ON TRACK: UFO every album, every song – Richard James
Another band who on reflection, had their heyday with a run of excellent seventies albums (stand up Renaissance, Genesis, Yes…and plenty more On Track subjects).
Richard James takes on the UFO catalogue with a critical fan’s eye. He tells the recorded story without pulling any punches. Whilst recognising their classic work, he’s not afraid to call a spade a spade and doesn’t let his love of the band colour his judgement on below par work. In a nutshell, when they’re good, they’re very very good. When they’re bad they’re horrid.
He even bites the bullet and starts at the very beginning with the first couple of albums where the band thankfully don’t hang around the space rock world for very long.
It’s a story of re-launches and crash landings. And there are several via the highs – Obsession, You Are Here and The Wild, The Willing And The Innocent in particular, and the lows – where uttering the word “Misdemeanour” suffices. What’s also apparent is how those highs and lows come thick and fast. No sooner do the band gain a peak and have the world at their feet, than they fall and fail spectacularly. Even after the highs of the acclaimed classic reunion album, Walk On Water which certainly delivers as an attempt to follow up Obsession, ignoring what had followed that album, It’s their version of the Eagles Hell Freezes Over period, the el classico line-up of Mogg/Way/Schenker/Raymond/Parker having one last hurrah until another implosion and the debacle of Sharks.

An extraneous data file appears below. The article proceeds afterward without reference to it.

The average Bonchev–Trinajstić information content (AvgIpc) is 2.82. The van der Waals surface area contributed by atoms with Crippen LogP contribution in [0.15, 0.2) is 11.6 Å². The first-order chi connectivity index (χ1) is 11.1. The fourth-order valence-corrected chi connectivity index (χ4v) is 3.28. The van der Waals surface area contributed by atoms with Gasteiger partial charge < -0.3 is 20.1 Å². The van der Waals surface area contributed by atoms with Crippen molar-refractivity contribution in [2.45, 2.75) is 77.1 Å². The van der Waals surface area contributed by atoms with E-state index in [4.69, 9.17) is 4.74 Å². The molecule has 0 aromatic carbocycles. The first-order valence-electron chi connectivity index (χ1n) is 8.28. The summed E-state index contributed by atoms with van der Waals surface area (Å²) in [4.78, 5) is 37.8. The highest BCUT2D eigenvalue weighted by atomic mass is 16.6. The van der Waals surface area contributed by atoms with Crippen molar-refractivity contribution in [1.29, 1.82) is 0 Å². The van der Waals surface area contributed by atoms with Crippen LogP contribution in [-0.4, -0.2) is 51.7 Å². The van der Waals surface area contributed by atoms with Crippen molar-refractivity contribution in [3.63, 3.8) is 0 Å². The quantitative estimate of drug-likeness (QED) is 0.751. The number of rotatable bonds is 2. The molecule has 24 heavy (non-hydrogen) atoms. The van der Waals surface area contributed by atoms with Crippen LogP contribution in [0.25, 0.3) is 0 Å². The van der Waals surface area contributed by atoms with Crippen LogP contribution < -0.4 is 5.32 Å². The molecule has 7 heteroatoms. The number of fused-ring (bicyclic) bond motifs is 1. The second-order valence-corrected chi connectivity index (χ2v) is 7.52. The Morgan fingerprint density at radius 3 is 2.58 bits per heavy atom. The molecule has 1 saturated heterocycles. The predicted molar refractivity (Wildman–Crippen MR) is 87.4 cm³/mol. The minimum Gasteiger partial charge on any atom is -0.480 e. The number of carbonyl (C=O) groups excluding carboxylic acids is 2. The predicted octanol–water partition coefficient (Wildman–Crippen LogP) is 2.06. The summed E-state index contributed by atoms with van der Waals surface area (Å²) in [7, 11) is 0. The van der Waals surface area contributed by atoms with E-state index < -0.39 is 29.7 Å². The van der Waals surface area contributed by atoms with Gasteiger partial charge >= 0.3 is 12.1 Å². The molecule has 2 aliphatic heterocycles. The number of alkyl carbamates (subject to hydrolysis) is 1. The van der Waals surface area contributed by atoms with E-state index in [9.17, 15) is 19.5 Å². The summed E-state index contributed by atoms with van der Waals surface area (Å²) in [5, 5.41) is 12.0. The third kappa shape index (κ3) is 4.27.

Accompanying UFO is a constantly revolving door of different guitarists and more: Neil Carter’s saxophone, the chase for American successes, the drugs and alcohol and the constantly simmering personality clashes that on the one hand provided the spark for some amazing hard rock but also saw the cracks appear.
He even levels a fan’s frustrated criticism at Strangers In The Night, the landmark double live album that cemented the UFO place in the annals of rock history. The doctoring a couple of tracks – in studio with live effects – and the missed opportunity (of sorts) with the recent reissue come in for a justified slating, although the expansive box set of live recordings from the era sort of makes that itch a little more bearable. Criticisms aside, Strangers still stands as one of the best of all time in the double live genre.
There are moments of revelation. Anyone swimming below the surface of hardcore fandom might appreciate Phil Mogg’s solo album that gets mentioned in dispatches and will be the place many lapsed or casual fans might head toward. Dancing With St Peter under the $ign Of Four moniker might be an undiscovered gem so thanks Richard!
Ultimately, while recognising UFO for all their faults and all, there’s no denying their influence of inspiration for the likes of NWOBHM and Iron Maiden and Def Leppard. The evidence? Wee, how about when one of your tracks has been chosen as the final track for the pre-show playlist by Iron Maiden? Guaranteed immortality.
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Categories: Book Reviews